2) Interpretation — This consideration involves instances where a dispute arises, and a court is asked to interpret the legal agreement. The Law Commission notes that interpretation issues are less likely to arise as the natural language contract is treated as containing the terms agreed upon by the parties. In addition, the transition to natural language SLCs can increase the ease of interpretation as the inclusion of embedded technological assistance in the agreement itself provides an adjudicator with additional information concerning the parties’ intentions.

3) Remedies — The question is how SLC technology may impact remedies that the parties seek and how a court might award those remedies if problems arise. Whether SLCs should be paused, rectified, or remedied by their parties or by a court of law is a critical technological question. SLC technologies that impart the fatalism found in Defi oriented Smart Contracts will render the agreements they record incompatible under law. Underscoring the importance of this key consideration, researchers found a pervasive belief amongst legal practitioners that DLT-based SLC technologies produced legal agreements could not be stopped or changed once they had been set in motion.

Purpose built SLC technology platforms such as Hunt’s platform allow for SLC elements such as ‘Force Majeure’ relief, the rectification of a faulty SLC, and the use of human confirmation of critical steps in the automation of SLC’s (e.g., payment of funds). Therefore, a multi-endpoint SLC presents a path to the technification of agreement remedies by containing pre-planned solutions executed when specific types of breaches occur.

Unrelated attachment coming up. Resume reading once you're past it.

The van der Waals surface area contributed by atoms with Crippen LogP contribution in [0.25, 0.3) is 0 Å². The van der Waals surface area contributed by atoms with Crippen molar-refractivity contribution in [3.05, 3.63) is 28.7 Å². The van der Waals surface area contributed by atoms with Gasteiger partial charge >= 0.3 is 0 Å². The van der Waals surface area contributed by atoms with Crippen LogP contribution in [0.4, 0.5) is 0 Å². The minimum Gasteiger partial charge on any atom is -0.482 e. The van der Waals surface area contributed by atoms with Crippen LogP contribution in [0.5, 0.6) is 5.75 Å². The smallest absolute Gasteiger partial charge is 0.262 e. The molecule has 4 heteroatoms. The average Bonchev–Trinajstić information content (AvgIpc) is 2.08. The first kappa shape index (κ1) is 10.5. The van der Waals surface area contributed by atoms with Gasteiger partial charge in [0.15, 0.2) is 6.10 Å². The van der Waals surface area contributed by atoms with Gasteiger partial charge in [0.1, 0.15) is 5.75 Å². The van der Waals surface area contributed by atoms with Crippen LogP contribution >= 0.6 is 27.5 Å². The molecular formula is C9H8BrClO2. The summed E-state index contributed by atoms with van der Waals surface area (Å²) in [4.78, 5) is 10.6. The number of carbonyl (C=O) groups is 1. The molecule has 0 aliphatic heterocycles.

4) Consumer Protection — The Law Commission expresses concern over the interaction between SLCs and existing consumer law protections, namely: transparency and fairness requirements. However, the partially code based SLCs face the biggest challenges. At the same time, the use of natural language based SLCs eliminates or greatly reduces issues concerning transparency and information rights, which hinge upon the consumer’s ability to understand the nature of the agreement they are entering into. In addition, the ability of SLC technology to give consumers the right to withdraw or cancel certain types of contracts is closely related to the technology’s ability to remedy or rectify SLCs after they have entered into force.